Usability Testing at Bobst Library at New York University

Usability testing: Process, Procedure, and Results

Section One of this document provides information about the procedure we used for usability testing, as well as what we learned from the process of usability testing.

Section Two of this document provides the conclusions drawn from the usability testing; including a checklist based both directly and indirectly on the usability testing, to be used as we design future tutorials.

Section One

Background / Need
To make the most of the new position created at Bobst Library (Instructional Design Librarian) the Division of Libraries decided to identify what was most needed by the NYU community in terms of online Web instruction. The instructional services unit decided the best way to determine what was needed in these tutorials was to perform usability testing on our target audience. The questions we wanted to answer were:

  • How interactive should the tutorials be?
  • How linear in nature should the tutorials be?
  • How should the navigation in the tutorials be arranged to best suit our users?
  • How best can we test the knowledge our users have gained through using our tutorials?
  • Should the tutorials be primarily text-based, or should they be graphics and multimedia rich?
  • Should tutorials be pages with itemized information, from which users can easily navigate back to a click able table of contents, or should their navigation be such that you go through each section with no option of skipping sections?

We first had to attain exempt status from the University's Office of Human Subjects. To do this, we submitted an application explaining how we were planning to implement the testing, and on whom we were planning to test. In the application, we explained that we would test only NYU community members, aged 18 or older.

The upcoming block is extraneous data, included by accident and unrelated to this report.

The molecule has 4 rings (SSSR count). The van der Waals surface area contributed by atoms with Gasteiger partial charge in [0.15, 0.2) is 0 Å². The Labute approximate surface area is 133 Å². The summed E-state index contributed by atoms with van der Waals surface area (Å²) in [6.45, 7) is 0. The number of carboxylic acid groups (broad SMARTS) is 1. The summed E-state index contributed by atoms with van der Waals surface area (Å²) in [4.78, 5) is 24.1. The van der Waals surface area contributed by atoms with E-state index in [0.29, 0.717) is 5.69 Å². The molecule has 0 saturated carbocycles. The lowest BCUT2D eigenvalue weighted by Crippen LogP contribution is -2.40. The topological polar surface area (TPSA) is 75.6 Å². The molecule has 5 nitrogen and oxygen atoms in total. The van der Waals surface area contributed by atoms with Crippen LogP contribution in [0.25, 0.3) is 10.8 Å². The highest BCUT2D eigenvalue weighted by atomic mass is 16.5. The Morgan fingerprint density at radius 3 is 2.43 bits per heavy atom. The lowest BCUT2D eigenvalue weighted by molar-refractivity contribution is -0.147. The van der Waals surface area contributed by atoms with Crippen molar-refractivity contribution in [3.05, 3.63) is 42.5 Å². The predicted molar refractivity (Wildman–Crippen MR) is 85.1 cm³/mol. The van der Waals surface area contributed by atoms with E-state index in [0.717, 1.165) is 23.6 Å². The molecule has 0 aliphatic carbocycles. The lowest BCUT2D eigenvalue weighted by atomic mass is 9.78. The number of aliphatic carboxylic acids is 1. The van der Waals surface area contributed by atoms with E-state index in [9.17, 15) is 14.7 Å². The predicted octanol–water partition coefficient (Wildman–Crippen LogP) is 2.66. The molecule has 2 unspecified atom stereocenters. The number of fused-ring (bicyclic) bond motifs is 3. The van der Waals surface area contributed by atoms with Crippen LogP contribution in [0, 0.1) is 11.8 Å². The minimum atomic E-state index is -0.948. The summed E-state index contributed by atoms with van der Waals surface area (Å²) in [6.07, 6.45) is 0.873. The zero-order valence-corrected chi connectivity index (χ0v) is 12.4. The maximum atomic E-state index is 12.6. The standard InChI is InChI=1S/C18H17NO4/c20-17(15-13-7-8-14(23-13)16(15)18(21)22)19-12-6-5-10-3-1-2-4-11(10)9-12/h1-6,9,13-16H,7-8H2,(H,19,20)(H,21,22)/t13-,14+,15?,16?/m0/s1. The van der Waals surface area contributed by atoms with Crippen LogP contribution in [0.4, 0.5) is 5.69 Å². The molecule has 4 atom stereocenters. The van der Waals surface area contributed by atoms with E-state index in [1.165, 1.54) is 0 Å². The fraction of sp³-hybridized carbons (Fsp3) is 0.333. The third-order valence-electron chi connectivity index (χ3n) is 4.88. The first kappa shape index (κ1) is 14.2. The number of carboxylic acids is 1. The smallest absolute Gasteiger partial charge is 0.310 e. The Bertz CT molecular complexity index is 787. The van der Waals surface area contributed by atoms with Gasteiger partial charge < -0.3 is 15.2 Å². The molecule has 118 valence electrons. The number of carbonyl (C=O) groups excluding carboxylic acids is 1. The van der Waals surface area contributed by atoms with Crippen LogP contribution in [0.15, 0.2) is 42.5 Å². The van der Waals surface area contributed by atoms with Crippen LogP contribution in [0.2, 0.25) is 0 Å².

Factors to determine upon attaining exempt status:
1. Who would perform this testing?
2. How many testers would we use?
3. What kind of questions would we ask?
4. Would we only show our Web pages and sites, or others as well?
5. How would we advertise / schedule

1.Who would perform this testing?
Deciding who would perform this testing was straightforward. Marybeth, head of Instructional Services; Paula Feid, head of Undergraduate Services; and myself- Nadaleen Tempelman-Kluit, Instructional Design Librarian, were the logical testers, because we initiated the process and determined the need for testing. We also felt that if only the three of us performed the testing, the results would retain consistency. Initially we did not feel that the three of us would have participate in each test, but, upon beta testing four students, we decided that it would be more effective if all of us were present; one to record the subjects comments; one to record the paths the students took, and to time the students; and one to read the script, ask the questions, and help the student navigate if they had problems.

2. How many students would we perform testing on?
As far as deciding how many students to perform testing on, the literature on usability testing concluded that as few as five subjects was enough to get the information desired. Much of the literature states that after five subjects, the information obtained becomes redundant. Despite this, we decided to test approximately fifteen students, so that we would have very concrete conclusions.